There are measures that have been identified that could reduce the carbon emission and thereby, resolve the environmental problems involving global warming and climate change. Examples of these measures include steering away from fossil fuels and leaning toward renewable energy sources, promoting electric and hydrogen-fuel vehicles, and carbon capture and storage solutions (Jacobson, 148-173). Nonetheless, reducing the carbon emission would not only mean resolving global warming and climate change but also lessening the risks or the likelihood of rising sea levels and extreme weather conditions. With lessened carbon emission, the risks are quantitatively low and qualitatively normal to safe. Furthermore, with continued reduction of carbon emission over time, these risks will have lower quantitative cope and less dangerous qualitative scope. The extent of the risks changing quantitatively and qualitatively is straightforward—the change will follow a linear but downward trajectory. This means that the risk such as rising sea levels and extreme weather condition will become less plausible or in other words, lower and less dangerous, with continued reduction in carbon emission.

However, the aforementioned circumstances—either continued increase in carbon emission due to lack of action or continued reduction in carbon emission due to effective action—are too idealistic. In a real world setting, there is a constant battle between increasing and reducing carbon emission as societies and nations across the world remain dependent on fossil fuels while still finding solutions to curb emissions. Thus, in reality, the extent of the risks changing quantitatively and qualitatively is not really straightforward. There are many things to consider such as the underlying factors or causes of the risks and the opportunities and solutions for reducing such risks. The quantitative and qualitative scope of the risks are continuously changing and leaning toward various extent.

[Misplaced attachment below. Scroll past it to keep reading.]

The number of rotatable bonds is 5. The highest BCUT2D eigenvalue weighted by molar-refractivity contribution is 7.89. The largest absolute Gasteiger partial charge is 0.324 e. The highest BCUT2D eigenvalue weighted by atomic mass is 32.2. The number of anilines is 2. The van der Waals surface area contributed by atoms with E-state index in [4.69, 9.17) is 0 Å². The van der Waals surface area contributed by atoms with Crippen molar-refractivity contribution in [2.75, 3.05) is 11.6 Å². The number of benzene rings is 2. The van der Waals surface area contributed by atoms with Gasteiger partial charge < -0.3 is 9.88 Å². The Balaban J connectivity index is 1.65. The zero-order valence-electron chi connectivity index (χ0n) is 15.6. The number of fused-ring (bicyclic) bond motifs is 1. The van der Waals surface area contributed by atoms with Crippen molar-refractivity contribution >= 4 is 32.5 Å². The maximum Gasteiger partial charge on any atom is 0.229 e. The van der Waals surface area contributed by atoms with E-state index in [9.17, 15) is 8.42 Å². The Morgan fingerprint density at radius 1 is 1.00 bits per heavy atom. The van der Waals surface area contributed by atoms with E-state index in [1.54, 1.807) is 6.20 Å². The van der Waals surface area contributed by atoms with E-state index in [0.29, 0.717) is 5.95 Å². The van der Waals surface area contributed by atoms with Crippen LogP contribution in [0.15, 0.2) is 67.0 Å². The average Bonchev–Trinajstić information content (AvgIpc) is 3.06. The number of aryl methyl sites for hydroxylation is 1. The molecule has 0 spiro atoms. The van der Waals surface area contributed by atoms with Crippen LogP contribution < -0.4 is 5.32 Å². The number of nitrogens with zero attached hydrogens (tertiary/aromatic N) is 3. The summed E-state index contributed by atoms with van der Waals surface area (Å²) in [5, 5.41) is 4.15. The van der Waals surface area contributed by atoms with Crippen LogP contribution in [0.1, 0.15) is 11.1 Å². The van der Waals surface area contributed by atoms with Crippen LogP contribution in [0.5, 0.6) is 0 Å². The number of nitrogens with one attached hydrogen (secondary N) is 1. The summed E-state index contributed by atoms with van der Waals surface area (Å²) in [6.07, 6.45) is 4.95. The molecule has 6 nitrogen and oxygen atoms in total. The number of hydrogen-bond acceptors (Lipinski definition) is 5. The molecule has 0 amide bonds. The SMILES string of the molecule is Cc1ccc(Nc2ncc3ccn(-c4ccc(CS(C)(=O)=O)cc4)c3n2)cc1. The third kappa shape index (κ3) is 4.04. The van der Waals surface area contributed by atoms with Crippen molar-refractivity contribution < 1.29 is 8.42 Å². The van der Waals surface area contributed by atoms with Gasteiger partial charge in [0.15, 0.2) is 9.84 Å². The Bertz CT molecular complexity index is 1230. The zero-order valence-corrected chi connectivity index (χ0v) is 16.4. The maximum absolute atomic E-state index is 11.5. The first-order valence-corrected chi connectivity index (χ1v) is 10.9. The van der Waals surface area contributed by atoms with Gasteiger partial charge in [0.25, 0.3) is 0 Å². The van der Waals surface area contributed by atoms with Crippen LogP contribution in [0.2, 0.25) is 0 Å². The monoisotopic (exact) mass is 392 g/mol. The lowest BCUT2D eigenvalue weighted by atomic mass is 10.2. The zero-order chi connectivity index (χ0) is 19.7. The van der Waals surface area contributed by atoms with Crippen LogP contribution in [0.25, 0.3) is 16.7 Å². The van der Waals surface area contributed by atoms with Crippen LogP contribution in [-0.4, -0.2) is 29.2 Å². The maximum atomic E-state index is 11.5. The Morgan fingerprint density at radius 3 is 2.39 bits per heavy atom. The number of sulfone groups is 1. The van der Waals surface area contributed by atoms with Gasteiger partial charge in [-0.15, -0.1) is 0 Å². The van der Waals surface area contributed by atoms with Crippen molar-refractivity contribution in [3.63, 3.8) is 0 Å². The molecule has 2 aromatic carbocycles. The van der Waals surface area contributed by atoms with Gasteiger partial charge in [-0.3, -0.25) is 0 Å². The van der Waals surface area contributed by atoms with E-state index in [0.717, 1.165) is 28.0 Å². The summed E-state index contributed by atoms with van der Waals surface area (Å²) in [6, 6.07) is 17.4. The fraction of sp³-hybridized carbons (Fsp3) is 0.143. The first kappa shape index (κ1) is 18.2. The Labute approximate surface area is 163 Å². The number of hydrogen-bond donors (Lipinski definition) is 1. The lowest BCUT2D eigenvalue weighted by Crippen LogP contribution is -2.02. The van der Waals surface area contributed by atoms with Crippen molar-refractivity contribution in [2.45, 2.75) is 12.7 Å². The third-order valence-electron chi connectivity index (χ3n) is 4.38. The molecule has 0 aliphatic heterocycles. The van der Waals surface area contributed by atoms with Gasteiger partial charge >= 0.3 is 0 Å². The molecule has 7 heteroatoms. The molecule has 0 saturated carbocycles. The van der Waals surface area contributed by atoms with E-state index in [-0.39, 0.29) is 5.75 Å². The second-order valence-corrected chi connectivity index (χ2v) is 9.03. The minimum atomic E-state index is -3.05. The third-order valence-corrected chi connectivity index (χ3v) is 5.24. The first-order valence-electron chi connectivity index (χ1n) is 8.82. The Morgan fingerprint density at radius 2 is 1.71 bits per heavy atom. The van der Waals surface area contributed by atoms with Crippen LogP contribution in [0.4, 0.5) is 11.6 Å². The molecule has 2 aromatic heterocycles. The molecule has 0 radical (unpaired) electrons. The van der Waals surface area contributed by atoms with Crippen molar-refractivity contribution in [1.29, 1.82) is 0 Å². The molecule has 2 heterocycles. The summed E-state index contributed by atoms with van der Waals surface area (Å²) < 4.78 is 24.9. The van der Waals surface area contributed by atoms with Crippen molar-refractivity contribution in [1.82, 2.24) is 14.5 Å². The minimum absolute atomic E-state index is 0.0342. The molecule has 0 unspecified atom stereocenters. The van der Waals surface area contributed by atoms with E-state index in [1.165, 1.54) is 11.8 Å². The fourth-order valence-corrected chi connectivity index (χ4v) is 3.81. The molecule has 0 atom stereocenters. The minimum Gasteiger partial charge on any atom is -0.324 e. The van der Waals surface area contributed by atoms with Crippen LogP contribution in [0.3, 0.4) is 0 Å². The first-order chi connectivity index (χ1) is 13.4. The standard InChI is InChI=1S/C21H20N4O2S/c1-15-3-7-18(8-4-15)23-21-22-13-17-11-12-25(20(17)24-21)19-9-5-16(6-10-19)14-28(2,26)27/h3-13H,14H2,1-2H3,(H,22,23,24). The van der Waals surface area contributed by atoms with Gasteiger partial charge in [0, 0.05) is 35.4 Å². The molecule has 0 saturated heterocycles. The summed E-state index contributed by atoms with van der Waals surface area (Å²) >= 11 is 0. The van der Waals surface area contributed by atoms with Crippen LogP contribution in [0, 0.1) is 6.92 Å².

From the aforementioned, determining the extent in which risks are changing both quantitatively or qualitatively can be challenging especially if there are no clear actions intended to completely cut off the underlying factors or causes of the risks, in addition to the lack of consistent and effective efforts to lessen and completely remove the risks. This is not to say that risks cannot be quantified or qualified. As mentioned above, risk management has emerged as a field intended to deal with the identification, measuring or assessment, and prioritization of risks, as well as by determining the actions or measures that could be used to reduce the risks or even lessen their impacts. Efforts aimed at reducing the risks or their impacts would definitely result in a quantitative and qualitative changes leaning toward a “lower” quantitative value and a more “positive” qualitative description.

 

Works Cited

 

Jacobson, M. Z. “Review of Solutions to Global Warming, Air Pollution, and Energy Security.” Energy and Environmental Society. 2 (2009): 148-173. DOI: 10.1039/b809990c. PDF

Mann, M. E. “Do Global Warming and Climate Change Represent a Serious Threat to Our Welfare and Environment?” Social Philosophy and Policy. 26.2 (2009): 193-230. DOI: 10.1017/S0265052509090220. PDF

Roggi, O. and Ottonelli, O. “An Evolutionary Perspective on the Concept of Risk, Uncertainty, and Risk Management.” In Eds. O. Roggi and E. Altman, Managing and Measuring Risk: Emerging Global Standards After the Financial Crisis. Singapore: World Science Publishing Co. Pte. Ltd. Print